Challenge your brain by learning something new!
Trying something new can be intimidating. However, challenges are good for the brain! The brain grows and adapts when it is faced with new stimuli, and we can challenge it by exposing our minds and bodies to new environments, movements, and routines.
A large part of my role as a Kinesiologist and Strength Coach involves client education on body awareness and how to perform new physical movements. Individuals are diverse – different learning styles become evident, and some clients routinely pick up new moves faster than others. Sometimes I see a ‘light bulb’ illuminate in their heads, other times just frustration or determination in their eyes. If they’re just not getting it, often we just have a laugh and we move on to something else for that day.
I respect that these clients are committed to growing physically and mentally. They’ve stepped out of their comfort zones to engage in things they haven’t done before. These are clients of all ages and abilities.
It is never too late to try something new!
In the literature, declines in motor, cognitive, social, psychological, and physical function occur in those over the age of 65, and sometimes even earlier. But studies also show these declines are not inevitable .
The initial reward for my clients is often emotional success. However, whether they know it or not, they are also beginning to create structural adaptations in their brains that mitigate these age-related cognitive and physical declines…
These structural adaptations that occur are a result of neural plasticity, the ability of the central nervous system (brain and spinal cord) to physically alter the neurons in response to exercise, learning, or training. Through this series of changes, we facilitate neuroprotection, a process that shields the deterioration of neurons responsible for cognitive-motor performance. There are age-related ‘critical periods’ of neural plasticity in the developmental process (younger brains have a greater potential for better skill learning); however, research shows neural plasticity does remain present throughout life . Healthy brains are always receptive to new skills and information, demonstrating the ability to code new neural maps, networks, and pathways. Neurons that fire together wire together.
Perfect Practice Makes Perfect
Neurons require repetitions of the activity or exercise to create an adaptation. In the case of physical activity, this means practice! Key point: to create perfect pathways of movement, the repetitions that are practiced must be perfect! Incorrect repetitions create inefficient or flawed movements patterns. So, practice is where the art of coaching and learning happens…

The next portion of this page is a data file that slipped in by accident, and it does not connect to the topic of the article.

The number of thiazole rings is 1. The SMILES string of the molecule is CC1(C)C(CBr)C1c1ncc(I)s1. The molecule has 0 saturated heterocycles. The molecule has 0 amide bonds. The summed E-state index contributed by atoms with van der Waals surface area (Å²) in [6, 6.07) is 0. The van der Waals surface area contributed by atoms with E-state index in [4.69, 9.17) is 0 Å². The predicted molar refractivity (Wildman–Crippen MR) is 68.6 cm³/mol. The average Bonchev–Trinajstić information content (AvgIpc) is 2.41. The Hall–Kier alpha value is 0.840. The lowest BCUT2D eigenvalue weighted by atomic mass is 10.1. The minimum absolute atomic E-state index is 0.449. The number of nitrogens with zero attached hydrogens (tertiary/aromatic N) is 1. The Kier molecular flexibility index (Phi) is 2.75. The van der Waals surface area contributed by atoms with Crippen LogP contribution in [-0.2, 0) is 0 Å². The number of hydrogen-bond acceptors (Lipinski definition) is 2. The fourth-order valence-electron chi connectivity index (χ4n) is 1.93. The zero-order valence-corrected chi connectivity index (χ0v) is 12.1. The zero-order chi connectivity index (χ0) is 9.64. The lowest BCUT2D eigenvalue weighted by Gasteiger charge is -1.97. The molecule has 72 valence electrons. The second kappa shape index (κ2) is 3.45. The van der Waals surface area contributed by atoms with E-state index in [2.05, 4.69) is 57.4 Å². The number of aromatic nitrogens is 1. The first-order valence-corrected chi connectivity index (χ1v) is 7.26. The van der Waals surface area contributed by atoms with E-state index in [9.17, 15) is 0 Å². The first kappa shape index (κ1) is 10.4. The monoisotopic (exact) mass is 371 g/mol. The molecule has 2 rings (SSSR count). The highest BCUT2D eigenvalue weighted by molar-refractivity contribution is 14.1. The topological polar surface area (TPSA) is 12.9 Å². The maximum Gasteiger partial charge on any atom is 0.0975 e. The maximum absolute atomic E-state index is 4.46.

- A coach must take the client’s learning style into account. If they are a visual learner, don’t describe what needs to happen. Show them!
- Scale the steps of an exercise or movement. Break it down. Some people may only grasp the first step of the Turkish Get Up in an hour, where others might master the concept of whole thing.
- Provide appropriate feedback. Teach the big picture first, and provide general cues. Allow the client to fine-tune the movement through practice. Only once the motor pattern is integrated should you provide specific detail-oriented cues. 
- Don’t compare clients to each other. Everyone learns at their own pace, in different ways – there is no master timeline for learning.
Why do I feel like I’ll just never get there?
Be patient! Learning takes time, and everyone works at a different pace.
There are certain lifestyle factors that work in your favour when learning new physical movements. Your exposure to movement as a child and throughout your young adult years contributes to your kinesthetic awareness and level of physical literacy. Those who participated in a variety of physical activities as a kid likely have greater movement competency when learning new physical skills. A genetic predisposition for good coordination may also play a role.
There is also the potential for critical challenges to present that are out of your control, including your actual age and the complexity of the movement skill. Though we can mitigate some of the cognitive-motor declines mentioned above, they may still play a role in slowing the learning process. Mastering more complex skills also require more neural pathways to be integrated, so these may present delays in learning.
It can be uncomfortable to try new things. Success doesn’t always come immediately, and in the case of physical activity, it can be extremely frustrating, demotivating, and sometimes even dangerous.
So, why bother? The neural adaptations that occur as a result of trying and learning new movements lead to age-related cognitive benefits. Learning itself combined with the general physical and mental benefits of exercise mean it’s even more valuable.
It’s up to you and a good coach to set smart goals en route to new skills and movements, and to scale the process to produce success. Good luck!
Written by Briana Kelly
Briana Kelly is a Kinesiologist and Strength Coach at it’s time! Fitness Results.
Click here to listen to Briana discuss this topic with Jon McComb on the “Fitness Segment,” which airs live every Thursday at 9:05 am CKNW 980am radio.
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